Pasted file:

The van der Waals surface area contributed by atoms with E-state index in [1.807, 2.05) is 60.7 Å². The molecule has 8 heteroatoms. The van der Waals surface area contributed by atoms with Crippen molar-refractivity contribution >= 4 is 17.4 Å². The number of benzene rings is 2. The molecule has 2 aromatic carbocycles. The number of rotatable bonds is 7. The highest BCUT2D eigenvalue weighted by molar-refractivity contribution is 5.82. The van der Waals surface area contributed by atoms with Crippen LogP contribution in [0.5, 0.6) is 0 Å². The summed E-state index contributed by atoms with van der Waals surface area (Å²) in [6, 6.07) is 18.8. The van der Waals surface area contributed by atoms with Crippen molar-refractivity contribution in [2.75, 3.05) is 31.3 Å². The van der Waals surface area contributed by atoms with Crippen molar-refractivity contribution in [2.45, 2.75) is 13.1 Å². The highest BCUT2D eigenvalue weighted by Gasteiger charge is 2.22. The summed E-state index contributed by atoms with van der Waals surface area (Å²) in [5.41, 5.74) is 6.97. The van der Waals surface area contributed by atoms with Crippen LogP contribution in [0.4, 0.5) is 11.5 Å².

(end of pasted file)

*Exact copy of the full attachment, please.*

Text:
The van der Waals surface area contributed by atoms with E-state index in [1.807, 2.05) is 60.7 Å². The molecule has 8 heteroatoms. The van der Waals surface area contributed by atoms with Crippen molar-refractivity contribution >= 4 is 17.4 Å². The number of benzene rings is 2. The molecule has 2 aromatic carbocycles. The number of rotatable bonds is 7. The highest BCUT2D eigenvalue weighted by molar-refractivity contribution is 5.82. The van der Waals surface area contributed by atoms with Crippen LogP contribution in [0.5, 0.6) is 0 Å². The summed E-state index contributed by atoms with van der Waals surface area (Å²) in [6, 6.07) is 18.8. The van der Waals surface area contributed by atoms with Crippen molar-refractivity contribution in [2.75, 3.05) is 31.3 Å². The van der Waals surface area contributed by atoms with Crippen molar-refractivity contribution in [2.45, 2.75) is 13.1 Å². The highest BCUT2D eigenvalue weighted by Gasteiger charge is 2.22. The summed E-state index contributed by atoms with van der Waals surface area (Å²) in [5.41, 5.74) is 6.97. The van der Waals surface area contributed by atoms with Crippen LogP contribution in [0.4, 0.5) is 11.5 Å².